Preparing for convocation

Preparing for convocation McGill University

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McGill Reporter
May 27, 2004 - Volume 36 Number 17
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Home > McGill Reporter > Volume 36: 2003-2004 > May 27, 2004 > Preparing for convocation

Preparing for convocation

Kate Le Maistre describes her job as university marshal as "chef du protocol" for convocation. This year it might be better to describe her as the circus ringmaster. Not to worry -- clowns or elephants won't mar the pomp and circumstance of the event, but it will be held under the big top.

Caption follows
University Marshal Kate Le Maistre
Owen Egan

"This year we've actually built two theatres from the ground up. It's been a very different experience," said Le Maistre of the challenges of organizing 10 convocations, nine of them outdoors, under a massive tent on lower campus.

Convocation hasn't been held outdoors on campus since 1970. In recent years, the event has been held in the Fieldhouse, but, Le Maistre explained, it was felt by some that a gymnasium was an inappropriate location for such an important ceremony.

In addition, arts students had petitioned the Principal to have their faculty convocate together. The size of the Faculty of Arts had precluded this in years past.

"That's a very big faculty and there is no facility in Montreal that we can guarantee is big enough to hold them all. You could go to the Bell Centre, but it's pretty ugly. There isn't anywhere else that is appropriate for a faculty of that size," said Le Maistre.

The solution was to take it outside, but that created other problems. In years past McGill's convocation had been open air, but Le Maistre felt this was too risky.

"The secretary-general and I went to a couple of convocation ceremonies in the States to look at open air ceremonies, and we both got wet. Very, very wet," she said with a laugh.

The giant tent should solve that problem. It can hold roughly 5,000 people, and is open on the sides. It comes equipped with ceiling fans, and projection screens on either side will enhance the visibility of the stage.

"It's going to be spectacular. It's a beautiful tent -- it's a white canvas structure, and we're going to decorate it with flowers," said Le Maistre.

The decision to go to a tent meant making sacrifices in terms of capacity. Le Maistre explained that arts students have been limited to two tickets for family and friends to attend the convocation because of tight seating.

Caption follows
Convocation on lower field in 1952
McGill Archives

"The reason that's the number is that we're very restricted by the Montreal fire code. The size of the tent is determined by the two goalposts [on the field], which are set in concrete," she said. More people can watch the convocation live in Leacock 132, where the event will be simulcast.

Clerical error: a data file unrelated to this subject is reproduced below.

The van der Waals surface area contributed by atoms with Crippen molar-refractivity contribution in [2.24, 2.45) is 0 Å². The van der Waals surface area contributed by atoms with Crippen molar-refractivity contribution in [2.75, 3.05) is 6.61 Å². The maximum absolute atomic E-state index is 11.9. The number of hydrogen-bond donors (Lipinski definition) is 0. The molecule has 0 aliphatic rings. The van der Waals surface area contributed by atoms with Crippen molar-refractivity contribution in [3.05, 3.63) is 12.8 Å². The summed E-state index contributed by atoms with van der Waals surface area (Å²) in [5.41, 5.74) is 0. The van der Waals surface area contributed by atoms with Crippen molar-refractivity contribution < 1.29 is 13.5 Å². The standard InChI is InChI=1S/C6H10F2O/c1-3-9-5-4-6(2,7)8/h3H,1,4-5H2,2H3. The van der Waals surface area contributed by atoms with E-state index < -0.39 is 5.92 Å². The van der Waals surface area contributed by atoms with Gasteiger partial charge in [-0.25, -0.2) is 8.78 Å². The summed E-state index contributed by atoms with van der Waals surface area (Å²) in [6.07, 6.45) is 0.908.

"I don't know where the middle ground is on this one, but there will be more discussions on this next year."

As "chef du protocol," Le Maistre has a lot more on her plate. The education professor ("that's my day job," she jokes) has been spending more and more time on her marshalling duties as convocation approaches. This year is the last of her three-year term as marshal. In that time, she's recruited dozens of faculty marshals, shepherded even more honorary degree recipients on and off the stage and helped thousands upon thousands of students across the stage on their big day. Meanwhile, staff in secretariat handle all the finances, check and double check students' names and organize the nuts and bolts of the event.

"It should be a day that students and their families remember, and remember happily," she said, and that goal requires careful planning. Much of her job is like that of a theatre director. Her actors -- speakers, academics and students -- have to know their places, and their lines.

"Everyone has to know how to address the chancellor, for instance, and how to address the crowds... there's a lot of stage direction. In my three years here I've managed to convince people to talk about stage left and stage right," she said.

Even the order of who sits where on the stage is important. Honorary degree recipients all sit in the front, usually with their designated escort, often someone with whom they are already acquainted. Governors take precedence over senators, vice-principals over deans. Le Maistre explained that determining seating order gets pretty involved, as it did when a horde of university principals and rectors descended on McGill for the principal's installation.

"The oldest university has the best seat in the house, so to speak. So as people responded to their invitations, we checked the date of founding of their university, so the youngest processed first, and the oldest last."

On the day itself, Le Maistre and her volunteer faculty marshals will be acting as ushers of a sort. They make sure graduands are sitting in the right order, lining up properly and that their robes are on straight. They want to make sure there are no slip-ups -- literally.

"We have one person on the foot of the stairs, helping them up, one person at the head of the stairs to make sure things are moving at a reasonable pace toward the reader. There's someone at the other end of the stage helping them as they head off, because there are a lot of young ladies wearing heels that they don't normally wear. They're very excited, as they should be, and not really looking where they're going."

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